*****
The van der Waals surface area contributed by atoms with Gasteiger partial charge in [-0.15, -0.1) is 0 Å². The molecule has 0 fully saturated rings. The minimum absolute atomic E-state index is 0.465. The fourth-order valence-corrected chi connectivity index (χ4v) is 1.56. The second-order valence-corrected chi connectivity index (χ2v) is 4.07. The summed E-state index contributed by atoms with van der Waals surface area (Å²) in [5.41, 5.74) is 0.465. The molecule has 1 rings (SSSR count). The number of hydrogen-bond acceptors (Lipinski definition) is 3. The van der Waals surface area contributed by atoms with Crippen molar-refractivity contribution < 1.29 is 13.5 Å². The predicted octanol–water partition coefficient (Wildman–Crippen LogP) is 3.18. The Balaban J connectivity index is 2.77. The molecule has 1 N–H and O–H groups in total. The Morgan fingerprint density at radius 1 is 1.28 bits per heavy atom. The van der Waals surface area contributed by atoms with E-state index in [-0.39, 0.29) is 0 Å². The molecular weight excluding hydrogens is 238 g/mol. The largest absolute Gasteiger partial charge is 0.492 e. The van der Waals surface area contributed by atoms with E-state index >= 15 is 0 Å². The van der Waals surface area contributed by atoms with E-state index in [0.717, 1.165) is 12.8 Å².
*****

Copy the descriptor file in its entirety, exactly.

The van der Waals surface area contributed by atoms with Gasteiger partial charge in [-0.15, -0.1) is 0 Å². The molecule has 0 fully saturated rings. The minimum absolute atomic E-state index is 0.465. The fourth-order valence-corrected chi connectivity index (χ4v) is 1.56. The second-order valence-corrected chi connectivity index (χ2v) is 4.07. The summed E-state index contributed by atoms with van der Waals surface area (Å²) in [5.41, 5.74) is 0.465. The molecule has 1 rings (SSSR count). The number of hydrogen-bond acceptors (Lipinski definition) is 3. The van der Waals surface area contributed by atoms with Crippen molar-refractivity contribution < 1.29 is 13.5 Å². The predicted octanol–water partition coefficient (Wildman–Crippen LogP) is 3.18. The Balaban J connectivity index is 2.77. The molecule has 1 N–H and O–H groups in total. The Morgan fingerprint density at radius 1 is 1.28 bits per heavy atom. The van der Waals surface area contributed by atoms with E-state index in [-0.39, 0.29) is 0 Å². The molecular weight excluding hydrogens is 238 g/mol. The largest absolute Gasteiger partial charge is 0.492 e. The van der Waals surface area contributed by atoms with E-state index >= 15 is 0 Å². The van der Waals surface area contributed by atoms with E-state index in [0.717, 1.165) is 12.8 Å².